Yesterday I needed a nap.
When my eyes were drooping she was busily making necklaces and bracelets from the leftover green and brown pipecleaners from her Tropical Rain Forest project. Not the most popular colors for personal jewelry, I know, but she was making do with what she had, I suppose.
On the rare occasion I do get a nap, it is my custom to make sure the kiddos are set up with something quiet to do. The older kids were on the computer. Annie was, as I said, making "jewelry."
A lot of jewelry. Some part of this nagged at me since it seemed like she was "wasting" the pipecleaners. I mustered a feeble "don't make too many," but there was no punch to it. I realized it didn't matter and I would probably have "saved" the pipecleaners for another project but never remembered I had them, or if I did, they would still be the wrong color, etc.
"Well, maybe you could "give" them away to your friends tomorrow at school."
"No Mom. I want to sell them for charity."
Okay. Hands rubbing temples. I couldn't deny that this was an incredibly noble idea. I loved her tender heart for it. But I also couldn't help but think . . . "She's my daughter, and I think these necklaces are . . . well . . . less than pretty. Nobody will want to buy these." Granted--I would buy one or two. I would even wear them (around the house), but I had a hard time thinking anyone else would want to buy them. However, this was a problem that was too difficult for my sleep-deprived brain to concentrate on. I needed a delay. Then I would figure out a pleasant compromise. Maybe I could help her make some jewelry . . . you know . . . with colors (and product for that matter) that people might actually use.
She unwittingly gave me my next move when she said, "I was going to go door-to-door to sell them." Oh No! That would never do. Too dangerous for her and too embarrassing for me to go along with her. Sorry. But that's the glaring reality of my lack of perfection as a mother.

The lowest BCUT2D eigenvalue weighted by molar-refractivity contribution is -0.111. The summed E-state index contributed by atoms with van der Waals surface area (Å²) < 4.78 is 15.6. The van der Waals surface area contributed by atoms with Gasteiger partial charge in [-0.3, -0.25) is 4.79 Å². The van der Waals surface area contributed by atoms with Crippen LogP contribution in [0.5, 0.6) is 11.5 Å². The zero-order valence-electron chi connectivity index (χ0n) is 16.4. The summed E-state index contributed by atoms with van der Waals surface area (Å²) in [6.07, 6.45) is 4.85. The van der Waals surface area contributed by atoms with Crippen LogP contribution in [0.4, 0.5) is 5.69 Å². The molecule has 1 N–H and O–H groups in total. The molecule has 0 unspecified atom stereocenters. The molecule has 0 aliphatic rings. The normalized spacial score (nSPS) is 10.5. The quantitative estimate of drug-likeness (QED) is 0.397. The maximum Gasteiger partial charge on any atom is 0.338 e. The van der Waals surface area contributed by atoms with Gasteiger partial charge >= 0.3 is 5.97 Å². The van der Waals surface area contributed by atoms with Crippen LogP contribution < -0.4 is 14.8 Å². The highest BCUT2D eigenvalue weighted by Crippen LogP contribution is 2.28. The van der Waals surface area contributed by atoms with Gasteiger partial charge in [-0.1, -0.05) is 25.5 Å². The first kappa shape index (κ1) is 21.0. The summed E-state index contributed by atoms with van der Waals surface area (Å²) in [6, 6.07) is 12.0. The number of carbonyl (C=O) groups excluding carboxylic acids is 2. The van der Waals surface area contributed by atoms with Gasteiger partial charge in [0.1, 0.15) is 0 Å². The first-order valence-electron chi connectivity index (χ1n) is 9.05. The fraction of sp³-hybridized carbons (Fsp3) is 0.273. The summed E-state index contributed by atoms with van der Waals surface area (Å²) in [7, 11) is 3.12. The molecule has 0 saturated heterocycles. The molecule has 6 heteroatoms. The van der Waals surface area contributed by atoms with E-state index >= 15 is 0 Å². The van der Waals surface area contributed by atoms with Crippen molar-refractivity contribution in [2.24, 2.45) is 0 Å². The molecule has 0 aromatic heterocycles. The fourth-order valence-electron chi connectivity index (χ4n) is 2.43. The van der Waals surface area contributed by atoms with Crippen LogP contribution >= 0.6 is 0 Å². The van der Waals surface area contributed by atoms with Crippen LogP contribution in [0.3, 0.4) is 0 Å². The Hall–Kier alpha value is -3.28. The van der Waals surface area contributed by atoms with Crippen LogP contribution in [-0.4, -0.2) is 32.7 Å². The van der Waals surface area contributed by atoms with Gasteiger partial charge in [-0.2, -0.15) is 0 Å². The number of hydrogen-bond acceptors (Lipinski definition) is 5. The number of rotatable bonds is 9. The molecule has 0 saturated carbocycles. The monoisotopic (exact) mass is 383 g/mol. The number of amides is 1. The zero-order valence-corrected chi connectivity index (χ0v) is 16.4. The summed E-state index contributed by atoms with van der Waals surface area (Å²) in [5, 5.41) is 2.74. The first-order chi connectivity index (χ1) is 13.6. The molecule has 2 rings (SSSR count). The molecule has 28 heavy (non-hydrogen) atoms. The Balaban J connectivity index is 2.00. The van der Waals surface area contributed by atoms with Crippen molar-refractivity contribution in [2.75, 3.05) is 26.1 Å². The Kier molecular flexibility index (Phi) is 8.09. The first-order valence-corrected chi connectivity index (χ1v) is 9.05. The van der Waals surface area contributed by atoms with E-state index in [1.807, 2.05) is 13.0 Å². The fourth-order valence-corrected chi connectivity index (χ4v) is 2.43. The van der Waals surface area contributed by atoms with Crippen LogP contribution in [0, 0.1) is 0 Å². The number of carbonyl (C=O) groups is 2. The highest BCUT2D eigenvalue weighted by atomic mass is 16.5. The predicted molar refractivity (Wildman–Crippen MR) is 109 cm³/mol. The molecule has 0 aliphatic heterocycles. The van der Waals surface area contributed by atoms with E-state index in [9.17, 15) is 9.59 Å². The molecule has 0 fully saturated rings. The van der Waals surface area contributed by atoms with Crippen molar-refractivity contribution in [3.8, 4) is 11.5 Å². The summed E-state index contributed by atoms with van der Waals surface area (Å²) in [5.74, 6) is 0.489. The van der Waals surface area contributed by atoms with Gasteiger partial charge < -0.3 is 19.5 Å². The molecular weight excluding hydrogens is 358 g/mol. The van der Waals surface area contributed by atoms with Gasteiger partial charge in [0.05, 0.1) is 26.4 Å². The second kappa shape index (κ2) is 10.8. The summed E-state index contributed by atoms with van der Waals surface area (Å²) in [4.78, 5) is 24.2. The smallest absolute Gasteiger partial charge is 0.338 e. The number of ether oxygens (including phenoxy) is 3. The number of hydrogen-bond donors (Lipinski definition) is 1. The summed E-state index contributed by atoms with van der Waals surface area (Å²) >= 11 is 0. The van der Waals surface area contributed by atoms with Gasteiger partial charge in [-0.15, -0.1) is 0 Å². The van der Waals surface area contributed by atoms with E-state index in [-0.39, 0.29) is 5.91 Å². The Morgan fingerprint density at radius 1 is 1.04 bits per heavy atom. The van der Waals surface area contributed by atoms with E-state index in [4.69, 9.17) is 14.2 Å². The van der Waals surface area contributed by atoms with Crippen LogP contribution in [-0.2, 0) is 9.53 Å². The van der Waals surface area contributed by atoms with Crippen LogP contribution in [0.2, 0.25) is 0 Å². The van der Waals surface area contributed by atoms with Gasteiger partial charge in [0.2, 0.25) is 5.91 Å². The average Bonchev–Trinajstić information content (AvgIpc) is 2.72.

The nap was still calling. "No, that's not safe for you to do alone, and I need a nap." Then, knowing Annie, I added--"You need to stay home while I'm sleeping."
"Okay Mom." I knew the wheels in her head were turning. She had a determined attitude I could tell, but I literally couldn't do anymore. I had not had enough sleep the previous week--mostly due to being a single mom while Howard had been out of town. My body was shutting down. My brain had already initiated the "shes-finally-going-to-let-us-sleep" process, and my body wasn't going to let me back out now. Annie's disobedient preparations were just a foggy sensation that, like Scarlet O'Hara, I was going to worry about "tomorrow"--or at least after my nap.
I awoke about an hour later to Mae's giggles sounding from the front door. Annie had already earned close to $10 from her "jewelry" sales. She had set up a table at the end of our driveway and solicited sales to passersby. Mae was laughing because some teenage boys from next door had just come to purchase some jewelry. They were quite enthusiastic in their delight. I'm not sure which of my daughters "delighted" them more--the quiet teenage beauty, or the outgoing, never-to-be-stopped-or-intimidated eight-year-old.
I've got to learn to stop TRYING to stop Annie.
Any good ideas for a charity?
Searching for Irene by Marlene Sullivan
2 months ago